Pencil Pressure Simple Handwriting Trick
We've shared a few different ideas on how to teach kids to write with appropriate pencil pressure. Sometimes, a different trick that you pull from your therapy sleeve is all it takes for a skill to "click" and handwriting to get a notch up on the legibility scale. This super simple trick is one that you can probably use today if you've got the right time in your craft bin. If not, all it will take is a quick run out to the dollar store to get the kids writing with better letter formation and with better pencil pressure!
Pencil Pressure and Letter Formation Quick Tip
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When teaching kids to write with appropriate pencil pressure, there are a bunch of ways to go about it. This one trick might just be the one that makes all of that instruction and cues stick. There is only one item that you'll need for this simple handwriting trick (besides a piece of paper and a pencil!)
You can get one at the dollar store if you don't have one in your crafting supply closet, but if you are trying to supply the whole classroom with this handwriting practice activity, this bulk purchase would be a better option.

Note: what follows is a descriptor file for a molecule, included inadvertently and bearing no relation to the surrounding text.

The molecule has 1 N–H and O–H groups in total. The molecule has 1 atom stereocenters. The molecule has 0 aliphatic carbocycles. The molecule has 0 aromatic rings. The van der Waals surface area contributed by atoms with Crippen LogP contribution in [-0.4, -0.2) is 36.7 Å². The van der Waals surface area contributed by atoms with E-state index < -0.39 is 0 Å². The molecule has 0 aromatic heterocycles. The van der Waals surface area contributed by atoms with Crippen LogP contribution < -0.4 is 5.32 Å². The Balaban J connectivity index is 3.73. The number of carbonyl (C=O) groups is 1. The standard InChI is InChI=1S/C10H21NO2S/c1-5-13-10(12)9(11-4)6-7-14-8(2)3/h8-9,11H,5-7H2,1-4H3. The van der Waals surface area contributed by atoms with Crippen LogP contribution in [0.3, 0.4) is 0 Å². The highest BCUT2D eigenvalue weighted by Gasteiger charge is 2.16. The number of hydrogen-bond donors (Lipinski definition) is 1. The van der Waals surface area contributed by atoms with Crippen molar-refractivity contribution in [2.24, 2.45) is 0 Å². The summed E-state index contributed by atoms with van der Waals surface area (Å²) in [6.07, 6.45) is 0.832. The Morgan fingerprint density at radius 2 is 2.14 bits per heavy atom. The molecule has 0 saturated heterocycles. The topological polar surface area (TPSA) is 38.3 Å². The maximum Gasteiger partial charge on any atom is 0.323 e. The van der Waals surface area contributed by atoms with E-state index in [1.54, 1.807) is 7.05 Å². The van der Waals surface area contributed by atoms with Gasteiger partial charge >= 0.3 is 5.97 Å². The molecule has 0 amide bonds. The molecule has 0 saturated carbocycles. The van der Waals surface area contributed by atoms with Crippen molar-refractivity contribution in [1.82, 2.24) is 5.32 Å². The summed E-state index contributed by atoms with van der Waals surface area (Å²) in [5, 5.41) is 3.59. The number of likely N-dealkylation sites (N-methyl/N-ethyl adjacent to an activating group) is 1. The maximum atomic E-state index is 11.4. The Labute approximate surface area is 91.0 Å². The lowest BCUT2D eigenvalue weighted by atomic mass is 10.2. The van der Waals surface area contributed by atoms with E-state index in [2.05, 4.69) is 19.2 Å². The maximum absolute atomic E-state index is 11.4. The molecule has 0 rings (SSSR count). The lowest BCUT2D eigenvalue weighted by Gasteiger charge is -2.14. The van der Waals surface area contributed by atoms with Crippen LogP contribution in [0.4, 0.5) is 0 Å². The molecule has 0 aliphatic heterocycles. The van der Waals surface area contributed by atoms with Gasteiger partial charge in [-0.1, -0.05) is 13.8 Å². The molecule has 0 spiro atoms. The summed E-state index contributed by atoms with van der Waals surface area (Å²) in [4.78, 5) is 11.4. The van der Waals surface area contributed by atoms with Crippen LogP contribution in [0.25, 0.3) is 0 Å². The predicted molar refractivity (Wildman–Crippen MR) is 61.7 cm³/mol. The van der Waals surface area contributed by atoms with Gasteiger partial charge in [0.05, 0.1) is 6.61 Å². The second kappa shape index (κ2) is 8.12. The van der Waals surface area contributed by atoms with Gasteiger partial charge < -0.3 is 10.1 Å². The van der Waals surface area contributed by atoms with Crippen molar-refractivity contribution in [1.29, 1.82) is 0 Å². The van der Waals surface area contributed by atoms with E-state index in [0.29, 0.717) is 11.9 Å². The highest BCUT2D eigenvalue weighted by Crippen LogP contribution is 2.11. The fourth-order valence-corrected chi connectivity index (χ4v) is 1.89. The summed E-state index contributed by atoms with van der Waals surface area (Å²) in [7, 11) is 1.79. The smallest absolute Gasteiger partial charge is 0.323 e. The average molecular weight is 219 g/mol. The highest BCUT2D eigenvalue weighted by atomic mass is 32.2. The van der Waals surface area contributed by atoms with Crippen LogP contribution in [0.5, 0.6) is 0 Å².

We also used a clipboard for our writing activity, but just writing on the desk or a table top surface would be fine too.
To practice pencil pressure with letter formation, place a piece of writing paper on top of the foam sheet. And that's it!
When you write on the paper over the foam sheet, kids get immediate feedback about the amount of pressure they are pushing through the pencil. If you press too hard on the pencil when forming letters, the pencil point will press right through the paper into the foam. If you write too lightly with the pencil, the letters will not show up on the paper.
Pretty cool, right?
So how does this activity help with letter formation?
Kids learn to write with the pencil using appropriate pencil pressure. When kids are pressing too hard or too lightly, they are seeking out sensory input with formation of the letters. The foamy surface requires a slower speed to complete written work and slows letter formation. Kids can receive sensory input from the surface of the foam sheet with resistance. That resistance in letter formation can help kids learn the motor plan for those slow and more appropriate letter formation.
This activity might not work for all students, but it is one more trick to have in your therapy bag!
Try these resistive surfaces for practicing letter formation: